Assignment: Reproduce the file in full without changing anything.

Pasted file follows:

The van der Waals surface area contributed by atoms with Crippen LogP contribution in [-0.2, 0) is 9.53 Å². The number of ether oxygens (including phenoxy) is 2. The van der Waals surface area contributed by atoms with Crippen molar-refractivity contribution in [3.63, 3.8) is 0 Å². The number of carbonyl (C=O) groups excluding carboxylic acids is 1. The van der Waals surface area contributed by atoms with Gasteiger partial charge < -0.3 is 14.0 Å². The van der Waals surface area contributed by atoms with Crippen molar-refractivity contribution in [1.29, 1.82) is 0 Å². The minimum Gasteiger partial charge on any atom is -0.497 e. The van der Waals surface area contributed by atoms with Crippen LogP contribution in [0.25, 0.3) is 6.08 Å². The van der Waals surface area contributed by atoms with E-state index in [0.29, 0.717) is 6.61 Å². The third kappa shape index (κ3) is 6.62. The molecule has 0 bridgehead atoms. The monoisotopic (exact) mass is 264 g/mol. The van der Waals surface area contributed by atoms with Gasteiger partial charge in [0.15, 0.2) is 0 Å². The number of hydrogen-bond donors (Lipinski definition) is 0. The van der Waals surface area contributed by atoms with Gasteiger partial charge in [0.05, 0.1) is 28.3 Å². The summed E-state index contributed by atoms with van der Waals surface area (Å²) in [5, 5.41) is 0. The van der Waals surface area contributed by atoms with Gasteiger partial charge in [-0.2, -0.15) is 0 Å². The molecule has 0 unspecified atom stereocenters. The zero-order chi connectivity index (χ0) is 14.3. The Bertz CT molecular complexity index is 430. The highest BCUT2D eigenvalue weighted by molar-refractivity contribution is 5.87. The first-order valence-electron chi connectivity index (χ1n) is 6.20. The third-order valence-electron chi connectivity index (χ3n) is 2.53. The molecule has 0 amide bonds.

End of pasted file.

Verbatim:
The van der Waals surface area contributed by atoms with Crippen LogP contribution in [-0.2, 0) is 9.53 Å². The number of ether oxygens (including phenoxy) is 2. The van der Waals surface area contributed by atoms with Crippen molar-refractivity contribution in [3.63, 3.8) is 0 Å². The number of carbonyl (C=O) groups excluding carboxylic acids is 1. The van der Waals surface area contributed by atoms with Gasteiger partial charge < -0.3 is 14.0 Å². The van der Waals surface area contributed by atoms with Crippen molar-refractivity contribution in [1.29, 1.82) is 0 Å². The minimum Gasteiger partial charge on any atom is -0.497 e. The van der Waals surface area contributed by atoms with Crippen LogP contribution in [0.25, 0.3) is 6.08 Å². The van der Waals surface area contributed by atoms with E-state index in [0.29, 0.717) is 6.61 Å². The third kappa shape index (κ3) is 6.62. The molecule has 0 bridgehead atoms. The monoisotopic (exact) mass is 264 g/mol. The van der Waals surface area contributed by atoms with Gasteiger partial charge in [0.15, 0.2) is 0 Å². The number of hydrogen-bond donors (Lipinski definition) is 0. The van der Waals surface area contributed by atoms with Gasteiger partial charge in [0.05, 0.1) is 28.3 Å². The summed E-state index contributed by atoms with van der Waals surface area (Å²) in [5, 5.41) is 0. The van der Waals surface area contributed by atoms with Gasteiger partial charge in [-0.2, -0.15) is 0 Å². The molecule has 0 unspecified atom stereocenters. The zero-order chi connectivity index (χ0) is 14.3. The Bertz CT molecular complexity index is 430. The highest BCUT2D eigenvalue weighted by molar-refractivity contribution is 5.87. The first-order valence-electron chi connectivity index (χ1n) is 6.20. The third-order valence-electron chi connectivity index (χ3n) is 2.53. The molecule has 0 amide bonds.